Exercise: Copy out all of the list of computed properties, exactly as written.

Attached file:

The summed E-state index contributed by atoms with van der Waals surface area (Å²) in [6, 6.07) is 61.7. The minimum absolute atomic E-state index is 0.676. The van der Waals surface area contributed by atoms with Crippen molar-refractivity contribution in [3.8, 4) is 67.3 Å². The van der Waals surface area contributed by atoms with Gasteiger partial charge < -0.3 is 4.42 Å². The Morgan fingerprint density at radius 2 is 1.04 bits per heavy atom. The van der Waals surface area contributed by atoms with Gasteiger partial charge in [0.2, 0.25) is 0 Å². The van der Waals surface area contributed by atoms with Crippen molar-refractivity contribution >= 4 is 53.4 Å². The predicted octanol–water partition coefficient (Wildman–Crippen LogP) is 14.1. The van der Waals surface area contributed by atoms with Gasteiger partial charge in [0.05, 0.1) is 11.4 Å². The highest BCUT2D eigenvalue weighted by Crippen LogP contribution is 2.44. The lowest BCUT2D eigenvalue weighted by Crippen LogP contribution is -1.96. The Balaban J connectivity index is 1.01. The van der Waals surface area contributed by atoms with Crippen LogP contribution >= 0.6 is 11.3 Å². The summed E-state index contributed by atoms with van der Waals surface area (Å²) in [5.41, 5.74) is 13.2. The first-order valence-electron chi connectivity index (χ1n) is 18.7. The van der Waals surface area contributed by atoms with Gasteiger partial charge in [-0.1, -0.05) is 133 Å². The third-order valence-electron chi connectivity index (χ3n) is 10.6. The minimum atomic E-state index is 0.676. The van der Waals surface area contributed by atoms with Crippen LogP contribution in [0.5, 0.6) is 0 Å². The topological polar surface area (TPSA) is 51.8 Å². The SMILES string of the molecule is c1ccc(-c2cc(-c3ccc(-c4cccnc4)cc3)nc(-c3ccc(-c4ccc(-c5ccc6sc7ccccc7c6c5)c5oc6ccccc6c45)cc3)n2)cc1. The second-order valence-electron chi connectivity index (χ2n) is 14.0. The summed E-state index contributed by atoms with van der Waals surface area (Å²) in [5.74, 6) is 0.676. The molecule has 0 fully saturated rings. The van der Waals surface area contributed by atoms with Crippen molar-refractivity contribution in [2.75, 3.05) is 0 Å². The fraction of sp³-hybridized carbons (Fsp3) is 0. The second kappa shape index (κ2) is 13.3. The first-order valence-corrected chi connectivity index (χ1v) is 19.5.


The summed E-state index contributed by atoms with van der Waals surface area (Å²) in [6, 6.07) is 61.7. The minimum absolute atomic E-state index is 0.676. The van der Waals surface area contributed by atoms with Crippen molar-refractivity contribution in [3.8, 4) is 67.3 Å². The van der Waals surface area contributed by atoms with Gasteiger partial charge < -0.3 is 4.42 Å². The Morgan fingerprint density at radius 2 is 1.04 bits per heavy atom. The van der Waals surface area contributed by atoms with Gasteiger partial charge in [0.2, 0.25) is 0 Å². The van der Waals surface area contributed by atoms with Crippen molar-refractivity contribution >= 4 is 53.4 Å². The predicted octanol–water partition coefficient (Wildman–Crippen LogP) is 14.1. The van der Waals surface area contributed by atoms with Gasteiger partial charge in [0.05, 0.1) is 11.4 Å². The highest BCUT2D eigenvalue weighted by Crippen LogP contribution is 2.44. The lowest BCUT2D eigenvalue weighted by Crippen LogP contribution is -1.96. The Balaban J connectivity index is 1.01. The van der Waals surface area contributed by atoms with Crippen LogP contribution >= 0.6 is 11.3 Å². The summed E-state index contributed by atoms with van der Waals surface area (Å²) in [5.41, 5.74) is 13.2. The first-order valence-electron chi connectivity index (χ1n) is 18.7. The van der Waals surface area contributed by atoms with Gasteiger partial charge in [-0.1, -0.05) is 133 Å². The third-order valence-electron chi connectivity index (χ3n) is 10.6. The minimum atomic E-state index is 0.676. The van der Waals surface area contributed by atoms with Crippen LogP contribution in [0.5, 0.6) is 0 Å². The topological polar surface area (TPSA) is 51.8 Å². The SMILES string of the molecule is c1ccc(-c2cc(-c3ccc(-c4cccnc4)cc3)nc(-c3ccc(-c4ccc(-c5ccc6sc7ccccc7c6c5)c5oc6ccccc6c45)cc3)n2)cc1. The second-order valence-electron chi connectivity index (χ2n) is 14.0. The summed E-state index contributed by atoms with van der Waals surface area (Å²) in [5.74, 6) is 0.676. The molecule has 0 fully saturated rings. The van der Waals surface area contributed by atoms with Crippen molar-refractivity contribution in [2.75, 3.05) is 0 Å². The fraction of sp³-hybridized carbons (Fsp3) is 0. The second kappa shape index (κ2) is 13.3. The first-order valence-corrected chi connectivity index (χ1v) is 19.5.